public believes that the key to increasing harvests of moose and caribou is killing their major non-human predators:
wolves and bears.  A tacit argument is made that this is a democracy and that the majority rules.  Interesting that
majority rule is invoked only once a majority has been convinced to support some political agenda, not when the
majority opposes it.

In any event, public will on predator control is based on what the public knows of how predators, prey, and habitat
interact on the Kenai Peninsula.  Unfortunately, their knowledge has been badly tainted by mis-information in the
form of accidental errors or deliberate propaganda from both pro-predator and anti-predator advocates.  Two half-
truths do not one whole truth make.

For example, the Governor Palin administration’s program to “educate” the public about Alaska’s Predator
Holocaust did more to spout anti-predator dogma than it did to critique that dogma to expose and correct any flaws
in its applicability to the Kenai Peninsula.  (The issue is not whether predator control can be a useful tool, but how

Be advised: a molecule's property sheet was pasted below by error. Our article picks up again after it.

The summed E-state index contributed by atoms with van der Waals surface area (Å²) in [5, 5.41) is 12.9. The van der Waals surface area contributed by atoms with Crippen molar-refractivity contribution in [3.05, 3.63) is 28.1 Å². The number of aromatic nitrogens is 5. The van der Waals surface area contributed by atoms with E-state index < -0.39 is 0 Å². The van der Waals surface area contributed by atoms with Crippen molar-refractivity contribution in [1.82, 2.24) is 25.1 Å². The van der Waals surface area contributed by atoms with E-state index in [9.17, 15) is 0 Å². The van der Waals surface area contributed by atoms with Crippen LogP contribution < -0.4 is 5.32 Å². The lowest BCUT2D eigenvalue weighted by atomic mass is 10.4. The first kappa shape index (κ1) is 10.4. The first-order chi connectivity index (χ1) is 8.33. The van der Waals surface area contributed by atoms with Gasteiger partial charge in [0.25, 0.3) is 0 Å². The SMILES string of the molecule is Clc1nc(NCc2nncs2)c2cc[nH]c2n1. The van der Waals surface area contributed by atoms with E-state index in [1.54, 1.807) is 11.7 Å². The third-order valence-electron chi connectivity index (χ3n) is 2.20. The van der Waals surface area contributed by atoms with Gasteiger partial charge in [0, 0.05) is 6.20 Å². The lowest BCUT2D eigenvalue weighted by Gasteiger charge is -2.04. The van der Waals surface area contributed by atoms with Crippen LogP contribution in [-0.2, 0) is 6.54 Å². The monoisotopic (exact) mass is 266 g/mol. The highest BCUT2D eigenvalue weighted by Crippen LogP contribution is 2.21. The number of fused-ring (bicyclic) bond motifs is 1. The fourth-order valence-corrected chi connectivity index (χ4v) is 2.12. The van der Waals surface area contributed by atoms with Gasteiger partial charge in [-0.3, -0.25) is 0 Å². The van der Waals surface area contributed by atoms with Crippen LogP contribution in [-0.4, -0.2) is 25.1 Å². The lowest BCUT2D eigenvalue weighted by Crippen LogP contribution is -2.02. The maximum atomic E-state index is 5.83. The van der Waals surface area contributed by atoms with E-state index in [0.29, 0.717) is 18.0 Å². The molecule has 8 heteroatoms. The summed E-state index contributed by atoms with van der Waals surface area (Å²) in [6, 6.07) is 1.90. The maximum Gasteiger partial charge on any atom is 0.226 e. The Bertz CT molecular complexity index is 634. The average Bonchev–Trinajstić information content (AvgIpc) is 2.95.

that tool is best used in this situation, integrated with other management tools.)

Listening to the Alaska’s Predator Holocaust sales pitch reminded me of the way that Jack Abramoff convinced
clients to invest in his Ponzi-like schemes.  Potential new clients were so dazzled by testimonials from previous
investors about sudden, risk-free profits that they succumbed to wishful thinking.  They refused to listen to skeptics
who warned that it was all too good to be true.  And they declined to do their homework.

Alaska’s Predator Holocaust has likewise dazzled “hunters” with the notion that all the ills of our moose and caribou
populations can be solved by killing most wolves and bears.  It sounds soooo good that it mussst be true.  It HAS to
be true because “Jack” told us so.

On the contrary.  Reliable, long-term profitability – whether from financial investments or wildlife populations – can